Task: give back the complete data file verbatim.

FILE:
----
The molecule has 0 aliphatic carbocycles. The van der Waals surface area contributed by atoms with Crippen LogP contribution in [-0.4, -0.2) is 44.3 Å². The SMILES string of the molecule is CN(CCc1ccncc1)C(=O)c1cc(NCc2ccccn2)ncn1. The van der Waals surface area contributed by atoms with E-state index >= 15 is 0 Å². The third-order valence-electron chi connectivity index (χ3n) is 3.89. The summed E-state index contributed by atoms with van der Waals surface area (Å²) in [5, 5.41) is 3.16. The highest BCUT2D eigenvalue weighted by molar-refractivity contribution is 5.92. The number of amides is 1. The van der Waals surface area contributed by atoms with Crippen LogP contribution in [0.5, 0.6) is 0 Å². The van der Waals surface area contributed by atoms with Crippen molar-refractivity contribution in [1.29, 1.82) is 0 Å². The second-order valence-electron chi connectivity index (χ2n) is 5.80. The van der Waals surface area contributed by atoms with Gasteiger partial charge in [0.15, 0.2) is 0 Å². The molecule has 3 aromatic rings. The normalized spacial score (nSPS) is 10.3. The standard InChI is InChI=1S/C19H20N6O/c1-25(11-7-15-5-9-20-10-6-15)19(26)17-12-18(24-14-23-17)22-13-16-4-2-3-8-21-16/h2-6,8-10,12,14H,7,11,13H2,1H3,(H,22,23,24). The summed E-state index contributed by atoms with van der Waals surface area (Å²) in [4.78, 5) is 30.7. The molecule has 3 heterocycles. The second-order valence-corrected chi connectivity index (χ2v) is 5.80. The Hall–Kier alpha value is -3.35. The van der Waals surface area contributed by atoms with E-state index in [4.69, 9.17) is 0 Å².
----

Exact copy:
The molecule has 0 aliphatic carbocycles. The van der Waals surface area contributed by atoms with Crippen LogP contribution in [-0.4, -0.2) is 44.3 Å². The SMILES string of the molecule is CN(CCc1ccncc1)C(=O)c1cc(NCc2ccccn2)ncn1. The van der Waals surface area contributed by atoms with E-state index >= 15 is 0 Å². The third-order valence-electron chi connectivity index (χ3n) is 3.89. The summed E-state index contributed by atoms with van der Waals surface area (Å²) in [5, 5.41) is 3.16. The highest BCUT2D eigenvalue weighted by molar-refractivity contribution is 5.92. The number of amides is 1. The van der Waals surface area contributed by atoms with Crippen LogP contribution in [0.5, 0.6) is 0 Å². The van der Waals surface area contributed by atoms with Crippen molar-refractivity contribution in [1.29, 1.82) is 0 Å². The second-order valence-electron chi connectivity index (χ2n) is 5.80. The van der Waals surface area contributed by atoms with Gasteiger partial charge in [0.15, 0.2) is 0 Å². The molecule has 3 aromatic rings. The normalized spacial score (nSPS) is 10.3. The standard InChI is InChI=1S/C19H20N6O/c1-25(11-7-15-5-9-20-10-6-15)19(26)17-12-18(24-14-23-17)22-13-16-4-2-3-8-21-16/h2-6,8-10,12,14H,7,11,13H2,1H3,(H,22,23,24). The summed E-state index contributed by atoms with van der Waals surface area (Å²) in [4.78, 5) is 30.7. The molecule has 3 heterocycles. The second-order valence-corrected chi connectivity index (χ2v) is 5.80. The Hall–Kier alpha value is -3.35. The van der Waals surface area contributed by atoms with E-state index in [4.69, 9.17) is 0 Å².